We’ve all had experience with some kind of outbound notification system – maybe a machine calling to inform you that your childen’s school has been closed due to a snowstorm, or some IT triggered alert about your website, or a very sincere recorded voice calling you right at dinnertime during election season. Generally, there are two types of outbound notification systems – the commercial ones such as above, or an emergency notification, which includes crisis alerts. The crisis alerts form a part of the Public Safety segment, which I recently wrote a blog about.
Outbound notification relies heavily on Positive Answering Machine Detection (PAMD) and Call Progress Analysis (CPA) to get the point across. If you aren’t going to be talking to a human, then taking positive action via hanging up and moving on, or leaving a voice mail, or sending a text message or sending a fax is important, depending on the specific application. Either way, the ability to deliver the notification, and then get to the next call as fast as possible is key.
The movement to the IP world in the outbound notification arena provides benefits and challenges. On the benefit side, there are more ways to potentially make the notification depending on the application. Integration with email, video, or social media is much easier. On the challenge side, accurate PAMD and CPA is harder with IP systems. And in an IP architecture, integration of gateways to connect to the existing TDM world and the ability to integrate with SBCs for security and border control are also important. But the world is clearly moving to in the direction of IP, since the benefits outweigh the challenges.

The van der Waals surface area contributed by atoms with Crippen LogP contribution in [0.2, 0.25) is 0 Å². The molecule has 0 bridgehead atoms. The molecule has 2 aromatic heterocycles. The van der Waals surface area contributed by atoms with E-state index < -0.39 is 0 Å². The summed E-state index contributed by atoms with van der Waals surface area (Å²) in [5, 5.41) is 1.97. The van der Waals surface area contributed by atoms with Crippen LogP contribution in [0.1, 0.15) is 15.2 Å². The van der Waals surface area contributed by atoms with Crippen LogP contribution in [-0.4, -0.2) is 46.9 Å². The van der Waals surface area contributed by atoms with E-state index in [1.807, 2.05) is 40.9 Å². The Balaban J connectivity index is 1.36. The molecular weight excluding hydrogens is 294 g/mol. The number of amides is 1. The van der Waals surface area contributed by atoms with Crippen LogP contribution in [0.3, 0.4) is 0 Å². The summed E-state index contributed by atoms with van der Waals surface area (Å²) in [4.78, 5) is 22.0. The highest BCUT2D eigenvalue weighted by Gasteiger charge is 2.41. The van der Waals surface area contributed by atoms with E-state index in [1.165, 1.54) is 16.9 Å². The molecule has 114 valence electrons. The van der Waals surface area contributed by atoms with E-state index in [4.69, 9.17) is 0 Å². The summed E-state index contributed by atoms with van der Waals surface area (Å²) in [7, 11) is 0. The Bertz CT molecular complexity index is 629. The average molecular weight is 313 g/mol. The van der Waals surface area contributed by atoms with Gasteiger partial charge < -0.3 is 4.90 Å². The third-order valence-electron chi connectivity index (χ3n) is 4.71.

If you are a developer of these notification systems, or a user of these notification systems (such as a school), then you need to consider if the underlying technology can handle PAMD and CPA in an IP environment, if it can integrate with video, email and SMS, if it can do transfers properly, and if it can integrate seamlessly with gateways and SBCs. This is a daunting task for the unprepared. Ah yes, this part is a commercial for Dialogic, as surely no one else can do this…but I can do that sometimes in my blog.